Annika Rönni-Sällinen, the chairperson of Service Union United (PAM), views that it would be unreasonable to remove the 24-hour increase in annual working time from some sectors but not from low-paid cleaners and shop cashiers. (Markku Ulander – Lehtikuva)


ANNIKA RÖNNI-SÄLLINEN, the chairperson of Service Union United (PAM), believes a breakthrough in collective bargaining talks in export-oriented industries could break the deadlock in the labour market.

Rönni-Sällinen on Tuesday reminded that the circumstances in all sectors are unique but argued that it would be unreasonable to make low-paid cleaners and shop cashiers to work for an additional 24 hours a year without pay after the working-time increase was scrapped in other industries.

PAM on Monday issued a warning of a wave of strikes that would cover almost 50,000 employees in the service sector and, initially, hinder the operations of Inex Partners in Sipoo and Prisma across Finland. It pointed out that the strike is unlikely to shut down the operations entirely, as the sector has access to various types of labour.

The strike warning came as a disappointment to Annika Lavikkala, the director of labour market at Finnish Commerce Federation.

“We believe negotiations are the only route to solving the main bones of contention,” she said.

Collective bargaining negotiations in many sectors have hit an impasse due to disagreements over the scope of wage increases and fate of the 24-hour increase in annual working time, as well as the entire labour market system.

The Central Organisation of Finnish Trade Unions (SAK) has expressed its willingness to discuss and establish a completely new labour market system. The ongoing negotiations, it stressed, should reach the same conclusion as the negotiations wrapped up by the Industrial Union and Finnish Technology Industries in January.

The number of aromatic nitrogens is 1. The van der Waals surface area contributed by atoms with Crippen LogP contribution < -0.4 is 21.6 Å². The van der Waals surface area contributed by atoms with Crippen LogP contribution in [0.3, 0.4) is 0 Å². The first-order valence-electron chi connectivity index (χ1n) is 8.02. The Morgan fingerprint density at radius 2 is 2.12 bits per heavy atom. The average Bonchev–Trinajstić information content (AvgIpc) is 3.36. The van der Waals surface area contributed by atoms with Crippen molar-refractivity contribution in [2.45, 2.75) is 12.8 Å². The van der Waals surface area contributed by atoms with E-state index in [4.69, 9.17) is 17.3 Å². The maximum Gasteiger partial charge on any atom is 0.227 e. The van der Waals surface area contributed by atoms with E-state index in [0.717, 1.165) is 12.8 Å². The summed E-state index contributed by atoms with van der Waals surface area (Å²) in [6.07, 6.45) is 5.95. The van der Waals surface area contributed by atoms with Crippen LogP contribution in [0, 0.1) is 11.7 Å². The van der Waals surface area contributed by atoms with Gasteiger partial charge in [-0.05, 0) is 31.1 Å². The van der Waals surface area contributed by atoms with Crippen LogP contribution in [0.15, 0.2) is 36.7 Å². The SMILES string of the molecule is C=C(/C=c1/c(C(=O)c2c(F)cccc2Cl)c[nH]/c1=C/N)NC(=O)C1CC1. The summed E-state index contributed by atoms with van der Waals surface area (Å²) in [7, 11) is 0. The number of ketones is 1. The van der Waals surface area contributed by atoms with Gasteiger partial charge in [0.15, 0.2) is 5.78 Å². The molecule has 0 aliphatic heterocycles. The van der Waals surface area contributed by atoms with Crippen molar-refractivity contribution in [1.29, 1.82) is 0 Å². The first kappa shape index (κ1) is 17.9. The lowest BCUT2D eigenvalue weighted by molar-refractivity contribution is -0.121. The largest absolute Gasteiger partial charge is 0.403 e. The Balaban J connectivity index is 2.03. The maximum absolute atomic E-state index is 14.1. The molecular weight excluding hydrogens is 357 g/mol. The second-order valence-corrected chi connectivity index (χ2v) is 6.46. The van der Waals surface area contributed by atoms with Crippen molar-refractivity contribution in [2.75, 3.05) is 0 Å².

The two labour market organisations settled on scrapping the working-time increase and raising wages by 3.2 per cent over a two-year period.

The Confederation of Finnish Industries (EK) has contrastively viewed that the working-time increase was adopted on a permanent basis and stressed that the current round of talks should be finalised before turning attention to re-inventing the process.

“It is clear that nearly all stakeholders will first have an internal discussion about how the talks went after this round of talks. And the discussion will also be had between labour market organisations, but only after this round has come to a conclusion,” said Jyri Häkämies, the director general at EK.

The focus of attention in the days to come will be on important export-oriented industries.

National Conciliator Vuokko Piekkala on Monday tweeted that Finnish Forest Industries and Paper Workers’ Union have yet to come to an agreement but are beginning to find common ground in the negotiations. The two parties will re-convene under the supervision of Piekkala on Thursday, 6 February.

Piekkala on Tuesday sit in on a meeting between the Industrial Union and Chemical Industry Federation of Finland. The talks are monitored closely because an agreement must be found well before the looming strikes in order to avoid substantial losses in the industry.

Both the Industrial Union and Trade Union Pro are to stage two-week strikes in the chemicals industry, but the strikes were postponed by two weeks by Minister of Employment Tuula Haatainen (SDP), until 10 February.

Aleksi Teivainen – HT
Source: Uusi Suomi